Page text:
*All images in this post link to larger more fun ones
Around November last year, I had been on the lookout for a new camera for quite some time. I used to go to the local stores and keep drooling over the really nice DSLRs and carefully examine the point and shoots to see how closely they matched my expectations. I was the owner and user of a Sony DSC S80. A point and shoot that had served me very well since July 2005. I had gotten that one from Dubai for INR 13500 (about USD 385 then). I was really comfortable with it and since it had done its job admirably for so many years, I was also very fond of it. However towards November 2008 it had started to show its age by using up too much of the battery too soon and not releasing the shutter until I whispered sweet nothings to it.
We had planned a Canada trip in December 2008 and wanted to get a new camera before we went there. We didn’t end up buying one because me and my wife couldn’t come to an agreement on the kind of camera that we needed. So the DSC S80 accompanied us to Canada. Halfway through the trip, one of the plastic clamps of the battery compartment broke off and got stuck in the memory card slot, messing up the contacts. This meant that I could not use a card in it. This prompted us to consider buying a camera in Canada. As luck would have it, I bought the Sony A300K from Best Buy Toronto on Boxing Day at the sale. The body with standard lens cost me CAD 429 + taxes (that’s about INR 20000). This was a steal. The previous day the camera was selling for CAD 549 + taxes. Having saved a ton of cash I felt good.
Enough if the history of the whole process. A lot of you might be wondering why I didn’t buy a Nikon or a Canon. There was a simple reason… value for money. Neither Canon nor NIkon had the same or better feature set that was being offered by Sony with the A300. Personally I could have even gone in for the A200 but my wife wanted Live View which was available from the A300 onwards. For Live View in the Nikon or the Canon, I would have had to shell out another 100 dollars. Which is really not worth it. Sony was very aggressive on price and rich in features. I did a lot of research and when I think back on it, I feel so good that I didn’t spend more just for snob value of the Nikons and the Canons. I personally feel that if you are not a professional photographer you really have no reason to insist on buying a Nikon/Canon, and even in that range (3000 dollars and above) Sony is making deep inroads.
The design of the A300 is very well though out. All control fall easily to the fingers and if you have used any Sony digital camera before, they will be very familiar too. The top of the camera has the controls for shutter release, a typical Sony mode dial, a control dial that can be used to adjust the aperture or the shutter, a switch to switch between Live View and the Optical View Finder, the drive mode and timer button, and the ISO setting button. There is also the pop-up flash and an accessory shoe to accept an external flash or other accessories.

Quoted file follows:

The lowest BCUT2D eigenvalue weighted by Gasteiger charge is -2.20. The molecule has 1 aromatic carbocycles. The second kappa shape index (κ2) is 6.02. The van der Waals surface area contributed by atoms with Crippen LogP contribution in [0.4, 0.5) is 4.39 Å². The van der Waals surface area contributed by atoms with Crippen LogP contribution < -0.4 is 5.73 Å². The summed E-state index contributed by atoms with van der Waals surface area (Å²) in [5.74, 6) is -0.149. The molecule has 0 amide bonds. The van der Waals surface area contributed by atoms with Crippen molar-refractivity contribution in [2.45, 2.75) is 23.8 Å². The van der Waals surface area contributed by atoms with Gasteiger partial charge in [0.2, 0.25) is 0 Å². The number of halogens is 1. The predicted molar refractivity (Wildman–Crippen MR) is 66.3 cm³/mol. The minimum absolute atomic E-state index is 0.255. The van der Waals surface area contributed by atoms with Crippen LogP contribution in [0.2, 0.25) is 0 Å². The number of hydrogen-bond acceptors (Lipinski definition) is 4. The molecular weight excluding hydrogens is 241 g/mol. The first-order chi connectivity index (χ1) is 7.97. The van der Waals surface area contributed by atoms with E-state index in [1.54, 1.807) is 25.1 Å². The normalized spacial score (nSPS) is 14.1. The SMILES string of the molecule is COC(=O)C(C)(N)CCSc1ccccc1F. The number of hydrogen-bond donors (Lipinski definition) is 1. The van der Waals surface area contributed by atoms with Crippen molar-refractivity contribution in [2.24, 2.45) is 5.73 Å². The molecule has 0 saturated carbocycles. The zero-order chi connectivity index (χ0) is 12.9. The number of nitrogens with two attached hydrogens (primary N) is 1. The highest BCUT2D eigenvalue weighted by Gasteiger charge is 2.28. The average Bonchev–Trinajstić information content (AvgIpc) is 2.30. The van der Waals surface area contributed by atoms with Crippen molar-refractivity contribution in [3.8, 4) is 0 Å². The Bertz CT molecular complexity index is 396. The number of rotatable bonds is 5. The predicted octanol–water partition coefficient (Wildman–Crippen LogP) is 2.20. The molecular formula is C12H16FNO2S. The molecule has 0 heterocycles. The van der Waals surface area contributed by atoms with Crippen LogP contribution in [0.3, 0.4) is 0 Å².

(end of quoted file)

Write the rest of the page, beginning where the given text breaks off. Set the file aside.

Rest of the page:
The back of the body is just as full of controls as the top. You have the on/off switch, the menu button, the screen display options button, the delete button, the review button, a function button lets you access 6 frequently used settings quickly, buttons to adjust the aperture and exposure while shooting, the switch to turn on Super Steady Shot and a large 8 way dial for navigation.
The back is of course dominated by the 6.7 cm (2.7 in) LCD screen. Apart from the usual use of displaying shooting statistics and for Live View, the screen also allows you to take shots at weird angles on account of the fact that it can tilt up and down to a certain extent. So taking shots with the camera above your head and also closer to the ground becomes easier.
This camera also features a unique way of implementing Live View by using 2 CMOS sensors instead of one. I wont go into the details but the Live View auto focus in this camera is faster than those of its competitors. Live View can also be switched on or off even if the camera is not on. So when you put the camera on you have the mode ready and there is no waiting time.
Connectivity wise the camera has the usual ports. Under a flap on the right side you have a video out/USB port and a compact flash card slot. This is a major deviation for Sony as they have not insisted on you using a Memory Card and are allowing you to use a Compact Flash card instead. On the left side, under another flap are the connectors for the optional remote and the DC adaptor or charger.
Under the camera you have the usual tripod receptacle and the battery pack . The A300 uses Sony’s info Lithium batteries which give the most accurate battery remaining indication in the industry.
The auto focus also has a feature that it will start focusing as soon as you start looking through the OVF, even before you half press the shutter. Also if you are using Live View, a flap closed over the OVF to not allow any light through there as the second CMOS sensor is near there.
Due to the implementation of the Live View, the flash does not open as high as in other models and this cause a shadow in case you are using the flash while shooting macro. This can be avoided by zooming in a little however.
I have taken about a 1000 shots since I bought this camera in December and I am extremely pleased with it. Oh yeah, the burst mode allows you to take 3 fps till your card is full (in jpeg mode). You can also record in RAW if you want to play around during post production.
The images in this post have been taken with my Sony DSC S80. It can accommodate about 18 images in the internal 32 mb memory. The A300 does not have any internal memory. To see some sample pictures that I have taken with this camera you can see my other posts in which I am basically playing around with the shutter and aperture settings.